Likewise, my work as a poet is essential to both my fieldwork and my writing as an academic. The poem, through language and form, recomposes the sensorium, helps me get as close as possible to the phenomenological experiences I want to describe. I mean that a lifeworld, a there and a then, can be summoned into our seeing as the music of the poem enters the body. As I wrote in that poet’s statement:

These haunted, uncanny spaces require the most sensitive tools of language and rhythm. Imagine collapsible houses full of prayer rugs and fake bullets; a lit market and a mosque glowing in the forest; a recorded call to prayer; in some instances, buried spoiled meat mimicking the odor of a mass grave. Meanwhile, a fake wound is applied onto the chest of an Iraqi role-player who was nearly killed several years ago when he worked as an interpreter for the American military in (actual) Iraq. Fake explosions and bullets pop through the villages, creating different effects within different bodies. The body recoils, the body breathes, seeking release, the body laughs—a rhythm creatable for me only in a poem.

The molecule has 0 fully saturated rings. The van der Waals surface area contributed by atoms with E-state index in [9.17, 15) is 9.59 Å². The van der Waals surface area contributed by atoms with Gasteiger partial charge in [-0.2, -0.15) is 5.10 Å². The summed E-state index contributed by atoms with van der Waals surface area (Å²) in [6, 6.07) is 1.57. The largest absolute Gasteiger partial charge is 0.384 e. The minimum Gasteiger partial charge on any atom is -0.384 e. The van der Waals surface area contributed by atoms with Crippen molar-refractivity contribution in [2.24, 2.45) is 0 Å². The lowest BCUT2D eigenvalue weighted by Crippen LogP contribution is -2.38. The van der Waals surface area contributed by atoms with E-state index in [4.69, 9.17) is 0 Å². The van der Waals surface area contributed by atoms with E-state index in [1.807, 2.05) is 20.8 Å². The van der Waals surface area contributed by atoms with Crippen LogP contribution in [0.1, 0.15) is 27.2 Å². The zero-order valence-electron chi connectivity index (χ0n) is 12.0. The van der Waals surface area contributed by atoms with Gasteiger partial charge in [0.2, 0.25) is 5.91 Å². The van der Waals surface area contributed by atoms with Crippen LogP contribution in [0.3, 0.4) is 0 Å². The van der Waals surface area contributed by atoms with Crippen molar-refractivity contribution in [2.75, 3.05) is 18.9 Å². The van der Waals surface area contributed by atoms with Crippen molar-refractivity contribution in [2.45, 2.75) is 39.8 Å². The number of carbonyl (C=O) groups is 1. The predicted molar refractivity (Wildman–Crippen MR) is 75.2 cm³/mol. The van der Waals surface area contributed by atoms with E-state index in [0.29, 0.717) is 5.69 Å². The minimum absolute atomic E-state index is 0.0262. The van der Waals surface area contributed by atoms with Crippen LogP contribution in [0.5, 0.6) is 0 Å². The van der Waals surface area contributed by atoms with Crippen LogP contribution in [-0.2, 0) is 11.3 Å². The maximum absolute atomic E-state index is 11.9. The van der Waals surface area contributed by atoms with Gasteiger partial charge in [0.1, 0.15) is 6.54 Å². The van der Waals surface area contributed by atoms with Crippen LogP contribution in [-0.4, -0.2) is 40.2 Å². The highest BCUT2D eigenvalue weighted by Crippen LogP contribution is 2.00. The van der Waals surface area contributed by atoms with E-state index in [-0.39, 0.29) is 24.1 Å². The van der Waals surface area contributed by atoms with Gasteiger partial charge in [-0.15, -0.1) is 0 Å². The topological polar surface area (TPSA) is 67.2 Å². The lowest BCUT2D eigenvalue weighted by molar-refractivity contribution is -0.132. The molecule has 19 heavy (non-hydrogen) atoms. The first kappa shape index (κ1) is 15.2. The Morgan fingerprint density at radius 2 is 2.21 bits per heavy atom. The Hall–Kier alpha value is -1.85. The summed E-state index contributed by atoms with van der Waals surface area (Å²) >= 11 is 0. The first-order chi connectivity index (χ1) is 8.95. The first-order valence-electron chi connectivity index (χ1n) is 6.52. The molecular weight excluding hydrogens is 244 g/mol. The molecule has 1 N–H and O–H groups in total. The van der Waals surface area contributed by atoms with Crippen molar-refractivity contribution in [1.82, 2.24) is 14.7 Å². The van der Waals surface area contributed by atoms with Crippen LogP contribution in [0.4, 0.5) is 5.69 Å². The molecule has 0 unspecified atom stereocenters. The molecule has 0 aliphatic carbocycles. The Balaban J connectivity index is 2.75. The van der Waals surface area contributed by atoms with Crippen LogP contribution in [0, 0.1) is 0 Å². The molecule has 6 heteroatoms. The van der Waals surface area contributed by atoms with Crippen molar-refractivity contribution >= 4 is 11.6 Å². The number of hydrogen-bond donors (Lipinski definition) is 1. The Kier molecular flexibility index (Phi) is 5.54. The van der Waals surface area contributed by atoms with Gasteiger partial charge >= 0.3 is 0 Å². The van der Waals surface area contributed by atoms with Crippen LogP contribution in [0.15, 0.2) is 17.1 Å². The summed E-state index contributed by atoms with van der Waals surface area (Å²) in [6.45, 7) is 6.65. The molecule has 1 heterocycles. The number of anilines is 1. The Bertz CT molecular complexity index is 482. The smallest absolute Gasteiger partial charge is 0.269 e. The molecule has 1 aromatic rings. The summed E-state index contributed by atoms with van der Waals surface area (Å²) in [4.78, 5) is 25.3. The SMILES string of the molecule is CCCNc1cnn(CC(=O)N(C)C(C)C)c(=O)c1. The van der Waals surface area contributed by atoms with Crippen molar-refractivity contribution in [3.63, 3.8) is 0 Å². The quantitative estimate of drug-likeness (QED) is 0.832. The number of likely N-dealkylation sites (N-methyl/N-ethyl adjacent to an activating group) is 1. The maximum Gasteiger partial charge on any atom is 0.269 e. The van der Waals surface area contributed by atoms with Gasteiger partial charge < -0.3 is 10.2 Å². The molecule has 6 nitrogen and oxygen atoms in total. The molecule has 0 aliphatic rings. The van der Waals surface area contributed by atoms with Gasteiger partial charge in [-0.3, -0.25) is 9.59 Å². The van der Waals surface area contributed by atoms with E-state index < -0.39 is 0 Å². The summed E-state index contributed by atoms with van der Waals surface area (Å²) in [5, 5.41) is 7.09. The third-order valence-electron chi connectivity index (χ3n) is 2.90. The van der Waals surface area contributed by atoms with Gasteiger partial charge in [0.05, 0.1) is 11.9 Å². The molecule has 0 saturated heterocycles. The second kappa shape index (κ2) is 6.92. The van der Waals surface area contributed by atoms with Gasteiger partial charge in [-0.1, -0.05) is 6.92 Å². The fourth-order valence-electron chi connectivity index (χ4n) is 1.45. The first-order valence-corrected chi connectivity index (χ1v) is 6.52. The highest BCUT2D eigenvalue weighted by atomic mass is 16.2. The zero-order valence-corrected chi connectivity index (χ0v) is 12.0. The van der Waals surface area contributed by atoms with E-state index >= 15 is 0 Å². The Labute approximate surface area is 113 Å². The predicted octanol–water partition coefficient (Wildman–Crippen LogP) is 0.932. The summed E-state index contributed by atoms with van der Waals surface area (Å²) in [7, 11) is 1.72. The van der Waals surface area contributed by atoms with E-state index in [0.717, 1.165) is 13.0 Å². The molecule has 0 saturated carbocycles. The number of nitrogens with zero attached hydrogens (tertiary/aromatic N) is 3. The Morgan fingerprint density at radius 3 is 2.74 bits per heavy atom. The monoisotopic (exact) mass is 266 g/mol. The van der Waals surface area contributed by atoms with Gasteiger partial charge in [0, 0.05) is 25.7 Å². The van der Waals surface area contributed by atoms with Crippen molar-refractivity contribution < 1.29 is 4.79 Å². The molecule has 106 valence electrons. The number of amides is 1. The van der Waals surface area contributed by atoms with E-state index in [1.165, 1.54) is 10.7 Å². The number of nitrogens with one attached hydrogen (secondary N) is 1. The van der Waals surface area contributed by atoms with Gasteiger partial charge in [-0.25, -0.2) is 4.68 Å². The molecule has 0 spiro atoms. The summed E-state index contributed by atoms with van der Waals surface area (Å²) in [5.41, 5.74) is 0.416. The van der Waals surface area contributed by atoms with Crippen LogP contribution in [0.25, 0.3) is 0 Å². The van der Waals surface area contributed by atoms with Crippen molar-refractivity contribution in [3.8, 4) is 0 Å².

I then reimport the tools and forms of poetry into my anthropological writing to try to bring the reader in. Each mode is a gift to the other.

If a reader wanted, my poems could be read adjacent to this article in Cultural Anthropology. But, of course, each of these genres in the end has its own life and must stand alone. Still: for those who are interested in what it looks like to put these forms in conversation, here are a few of the poems from Kill Class.

One poem, “The Quadrant,” rendered in hypertext so you can enter multiple military simulations, was one of the first poems from Kill Class to be published.

The Etymology of ‘Alaasa’” is based on interviews of Iraqis who were interpreters and drivers during the 2003 Iraq War and thereafter role-players in the United States, negotiating accusation and threats in the Iraqi streets.

The Door,” one of the last poems in the collection, walks us in and then out of the Mock Village, those strange and asphyxiating woods.


Adorno, Theodor. 2005. Minima Moralia: Reflections on a Damaged Life. Translated by E. F. N. Jephcott. New York: Verso. Originally published in 1951.

Horkheimer, Max, and Theodor W. Adorno. 2002. The Dialectic of Enlightenment. Edited by Gunzelin Schmid Noerr and translated by Edmund Jephcott. Stanford, Calif.: Stanford University Press. Originally published in 1947.

Udovitch, Abraham L., and Lucette Valensi. 1984. The Last Arab Jews: The Communities of Jerba, Tunisia. New York: Harwood Academic Publishers.